In 1964, a woman named “Pigeon Goldie” Osgood was found dead in her room at the hotel. She was a long-term resident and was well-liked amongst staff and others who lived there. She’d gained her nickname because she regularly fed the pigeons in Pershing Square. She had been beaten and raped before being stabbed to death, and her room was in disarray like someone had ransacked it searching for something. A suspect named Jacques B. Ehlinger was charged with the crime but later cleared of any involvement. Her case remains unsolved to this day.
In September 1992, a John Doe was discovered in Cecil’s back alley. Authorities believed that he fell, jumped, or was pushed from the fifteenth floor. The LA County Coroner’s office states that he was between 20 and 32 years old, 5 feet 9 inches tall, and weighed around 185 lbs. He was wearing blue sweatpants and a black sweatshirt over a grey T-shirt. He has never been identified, and the circumstances of his death remain shrouded in mystery.
In 2013, the Cecil (or the “Stay on Main”, as it had been rebranded by then) experienced yet another mysterious death. Elisa Lam, a 21-year-old Canadian student, stayed there while touring the US’s West Coast. She began behaving erratically and was filmed on the hotel’s surveillance footage hiding in the elevator, pressing random buttons and moving in strange ways. She disappeared shortly after that video was taken, and her naked body later turned up in a water tank on the hotel’s roof.
Horrifically, she was discovered only after residents of the hotel began complaining of problems with water pressure and black, strange tasting water. Lam’s death was ruled accidental by the LA County Coroner, but many believe that there is more to this mystery. Due to the elevator footage, there are some who believe that Elisa was playing “The Elevator Game,” a sinister urban legend that transports the player to an alternate dimension. They believe that Elisa could have been followed back to our dimension by something that caused her death. More likely, however, is the idea that she had a psychotic episode due to a mix of her bipolar disorder and her medication, and ended up in the tank due to accident or suicide.
Eerily, the circumstances of her disappearance are very similar to the plot of the film Dark Water, the tale of a mother and daughter who move into a rundown apartment building, only to start having supernatural issues with their plumbing. However, the film came out in 2005, eight years before Lam met her tragic fate at the Cecil.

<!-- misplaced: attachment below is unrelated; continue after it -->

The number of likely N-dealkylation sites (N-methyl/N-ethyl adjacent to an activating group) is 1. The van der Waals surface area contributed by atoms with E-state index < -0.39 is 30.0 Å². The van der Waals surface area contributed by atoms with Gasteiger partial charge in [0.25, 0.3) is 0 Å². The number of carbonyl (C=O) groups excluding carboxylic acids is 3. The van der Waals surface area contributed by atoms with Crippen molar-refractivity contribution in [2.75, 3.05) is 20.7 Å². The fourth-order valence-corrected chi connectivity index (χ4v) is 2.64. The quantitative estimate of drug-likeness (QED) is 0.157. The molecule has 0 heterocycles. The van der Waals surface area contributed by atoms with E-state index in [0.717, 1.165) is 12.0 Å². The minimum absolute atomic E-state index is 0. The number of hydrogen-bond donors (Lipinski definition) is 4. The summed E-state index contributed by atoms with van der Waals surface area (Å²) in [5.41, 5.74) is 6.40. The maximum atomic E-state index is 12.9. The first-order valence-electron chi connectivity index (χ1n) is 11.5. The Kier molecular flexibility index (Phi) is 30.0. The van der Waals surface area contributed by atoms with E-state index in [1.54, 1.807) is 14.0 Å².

In the 80s, the Cecil welcomed a new kind of awful through its doors – Richard Ramirez, AKA “The Night Stalker.” Ramirez murdered 14 people between April 1984 and August 1985 and attacked many others. He was regularly known to hang around LA’s Skid Row and stayed at the Cecil for a few weeks during his killing spree.
Following in Ramirez’s footsteps, Austrian serial killer Jack Unterweger stayed at the Cecil in 1991. While staying there, he strangled three sex workers, crimes for which he was deported back to Austria and convicted. He hanged himself shortly after being found guilty in 1994.
With a relationship with death that’s gone on as long as the Cecil Hotel’s, it’s no wonder that there are also a ton of ghost sightings in and around the building. There are various reports of cold spots in different rooms, as well as shadowy figures stalking the hallways. At one point, someone photographed a shadowy figure outside one of the hotel’s windows, looking as though it would jump at any moment.
Some people say that they specifically see a spectre that resembles Elizabeth Short, the Black Dahlia. This is despite the fact that the Cecil was not the last place that she was seen before her death.
The ghosts of the Cecil have even made their debut on TikTok – a user named Peet Montzingo recorded a strange encounter on camera while visiting the hotel and uploaded it to the platform last year. He stated that he caught sight of the figure of a woman standing in a window and called 911 because she looked like she was about to jump.
In 2011, the hotel was rebranded as “Stay On Main,” though they were still using the original Cecil Hotel signage in 2013. In 2014, a New York City hotelier named Richard Born purchased the property for $30 million and promptly leased it to Simon Baron Development for 99 years.
In 2016, Matt Baron, Simon Baron’s president, stated that he was committed to preserving the hotel’s historical and architecturally significant elements, but he was going to redevelop the interior and fix some of the more “hodgepodge” work. The project also includes adding a gym, lounge, and a rooftop pool (though that may be ill-advised after the Elisa Lam tragedy) and is set to be complete sometime this year.
In February 2017, the LA City Council deemed the Cecil a Historic-Cultural Monument, both because it’s a representative specimen of an early 20th-century American hotel and because its architect, Loy Lester Smith, is considered historically significant and much of his work has been preserved. The LAPD has reported a “dramatic drop” in calls from the Cecil since 2008; is it possible that the Cecil’s curse is lifting?
In 1987, U2 performed a surprise concert from the rooftop of a building right next door to the Cecil. It was later released as a music video for “Where the Streets Have No Name”, in which you can clearly see the Cecil in the background. It also appears in the background of the music video for Blink-182’s “The Rock Show”.
The building’s reputation continues to precede it, and it functions as the focal point of LA’s true crime bus tour, “Hotel Horrors & Main Street Vice.” Considering the hotel’s reputation, it’s no surprise that Zak Bagans of “Ghost Adventures” has also been interested in the hotel. According to Bagans, he’s been interested in the Cecil for almost a decade, and Ghost Adventures has just released a 2-hour special on the hotel, available exclusively on Discovery+.
The hotel, and particularly the death of Elisa Lam, inspired American Horror Story: Hotel. It’s also known to be the inspiration behind Barton Fink (1991).